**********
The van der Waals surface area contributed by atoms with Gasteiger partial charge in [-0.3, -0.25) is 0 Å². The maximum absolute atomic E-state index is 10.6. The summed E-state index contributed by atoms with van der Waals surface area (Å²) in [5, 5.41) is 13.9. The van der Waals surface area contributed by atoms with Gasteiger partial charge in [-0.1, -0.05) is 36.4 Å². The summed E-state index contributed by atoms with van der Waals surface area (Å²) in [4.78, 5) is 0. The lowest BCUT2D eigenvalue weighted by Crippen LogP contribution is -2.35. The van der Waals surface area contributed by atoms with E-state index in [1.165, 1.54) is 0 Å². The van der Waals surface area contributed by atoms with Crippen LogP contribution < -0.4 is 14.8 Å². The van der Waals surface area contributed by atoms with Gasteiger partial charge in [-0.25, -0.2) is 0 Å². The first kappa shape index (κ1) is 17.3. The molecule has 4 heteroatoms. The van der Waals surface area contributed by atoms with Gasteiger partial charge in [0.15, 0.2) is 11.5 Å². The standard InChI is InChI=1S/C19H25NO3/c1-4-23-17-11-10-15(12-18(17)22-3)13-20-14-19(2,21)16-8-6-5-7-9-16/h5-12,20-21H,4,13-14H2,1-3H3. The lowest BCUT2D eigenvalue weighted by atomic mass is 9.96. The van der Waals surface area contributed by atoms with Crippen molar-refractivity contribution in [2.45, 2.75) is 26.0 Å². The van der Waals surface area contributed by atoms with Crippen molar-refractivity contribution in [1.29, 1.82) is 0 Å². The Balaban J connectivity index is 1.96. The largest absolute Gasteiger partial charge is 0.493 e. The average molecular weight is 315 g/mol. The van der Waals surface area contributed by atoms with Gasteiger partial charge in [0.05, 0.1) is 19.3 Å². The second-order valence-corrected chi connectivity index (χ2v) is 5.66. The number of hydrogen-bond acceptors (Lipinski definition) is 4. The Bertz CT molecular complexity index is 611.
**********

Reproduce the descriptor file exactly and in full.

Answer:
The van der Waals surface area contributed by atoms with Gasteiger partial charge in [-0.3, -0.25) is 0 Å². The maximum absolute atomic E-state index is 10.6. The summed E-state index contributed by atoms with van der Waals surface area (Å²) in [5, 5.41) is 13.9. The van der Waals surface area contributed by atoms with Gasteiger partial charge in [-0.1, -0.05) is 36.4 Å². The summed E-state index contributed by atoms with van der Waals surface area (Å²) in [4.78, 5) is 0. The lowest BCUT2D eigenvalue weighted by Crippen LogP contribution is -2.35. The van der Waals surface area contributed by atoms with E-state index in [1.165, 1.54) is 0 Å². The van der Waals surface area contributed by atoms with Crippen LogP contribution < -0.4 is 14.8 Å². The van der Waals surface area contributed by atoms with Gasteiger partial charge in [-0.25, -0.2) is 0 Å². The first kappa shape index (κ1) is 17.3. The molecule has 4 heteroatoms. The van der Waals surface area contributed by atoms with Gasteiger partial charge in [0.15, 0.2) is 11.5 Å². The standard InChI is InChI=1S/C19H25NO3/c1-4-23-17-11-10-15(12-18(17)22-3)13-20-14-19(2,21)16-8-6-5-7-9-16/h5-12,20-21H,4,13-14H2,1-3H3. The lowest BCUT2D eigenvalue weighted by atomic mass is 9.96. The van der Waals surface area contributed by atoms with Crippen molar-refractivity contribution in [2.45, 2.75) is 26.0 Å². The van der Waals surface area contributed by atoms with Crippen molar-refractivity contribution in [1.29, 1.82) is 0 Å². The Balaban J connectivity index is 1.96. The largest absolute Gasteiger partial charge is 0.493 e. The average molecular weight is 315 g/mol. The van der Waals surface area contributed by atoms with Gasteiger partial charge in [0.05, 0.1) is 19.3 Å². The second-order valence-corrected chi connectivity index (χ2v) is 5.66. The number of hydrogen-bond acceptors (Lipinski definition) is 4. The Bertz CT molecular complexity index is 611.